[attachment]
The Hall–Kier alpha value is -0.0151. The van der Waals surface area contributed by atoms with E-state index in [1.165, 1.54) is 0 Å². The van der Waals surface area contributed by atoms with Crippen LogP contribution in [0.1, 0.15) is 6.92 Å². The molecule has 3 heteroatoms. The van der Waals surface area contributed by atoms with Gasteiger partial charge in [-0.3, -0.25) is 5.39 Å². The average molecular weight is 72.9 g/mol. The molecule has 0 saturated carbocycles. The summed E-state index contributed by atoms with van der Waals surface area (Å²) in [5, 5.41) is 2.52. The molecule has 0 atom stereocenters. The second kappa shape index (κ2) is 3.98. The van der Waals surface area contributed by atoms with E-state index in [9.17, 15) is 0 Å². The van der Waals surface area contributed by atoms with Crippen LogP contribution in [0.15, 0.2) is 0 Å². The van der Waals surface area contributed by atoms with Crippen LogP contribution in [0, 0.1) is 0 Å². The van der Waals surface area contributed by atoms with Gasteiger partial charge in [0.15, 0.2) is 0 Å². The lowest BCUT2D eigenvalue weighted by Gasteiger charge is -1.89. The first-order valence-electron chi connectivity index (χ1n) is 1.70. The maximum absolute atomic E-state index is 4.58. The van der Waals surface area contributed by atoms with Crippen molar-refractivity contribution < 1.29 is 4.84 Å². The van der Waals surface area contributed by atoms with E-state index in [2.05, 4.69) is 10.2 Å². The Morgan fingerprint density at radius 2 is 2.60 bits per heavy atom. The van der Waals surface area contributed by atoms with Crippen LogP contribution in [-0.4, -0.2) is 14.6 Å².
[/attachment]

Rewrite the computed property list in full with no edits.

The Hall–Kier alpha value is -0.0151. The van der Waals surface area contributed by atoms with E-state index in [1.165, 1.54) is 0 Å². The van der Waals surface area contributed by atoms with Crippen LogP contribution in [0.1, 0.15) is 6.92 Å². The molecule has 3 heteroatoms. The van der Waals surface area contributed by atoms with Gasteiger partial charge in [-0.3, -0.25) is 5.39 Å². The average molecular weight is 72.9 g/mol. The molecule has 0 saturated carbocycles. The summed E-state index contributed by atoms with van der Waals surface area (Å²) in [5, 5.41) is 2.52. The molecule has 0 atom stereocenters. The second kappa shape index (κ2) is 3.98. The van der Waals surface area contributed by atoms with E-state index in [9.17, 15) is 0 Å². The van der Waals surface area contributed by atoms with Crippen LogP contribution in [0.15, 0.2) is 0 Å². The van der Waals surface area contributed by atoms with Crippen LogP contribution in [0, 0.1) is 0 Å². The van der Waals surface area contributed by atoms with Gasteiger partial charge in [0.15, 0.2) is 0 Å². The lowest BCUT2D eigenvalue weighted by Gasteiger charge is -1.89. The first-order valence-electron chi connectivity index (χ1n) is 1.70. The maximum absolute atomic E-state index is 4.58. The van der Waals surface area contributed by atoms with Crippen molar-refractivity contribution < 1.29 is 4.84 Å². The van der Waals surface area contributed by atoms with E-state index in [2.05, 4.69) is 10.2 Å². The Morgan fingerprint density at radius 2 is 2.60 bits per heavy atom. The van der Waals surface area contributed by atoms with Crippen LogP contribution in [-0.4, -0.2) is 14.6 Å².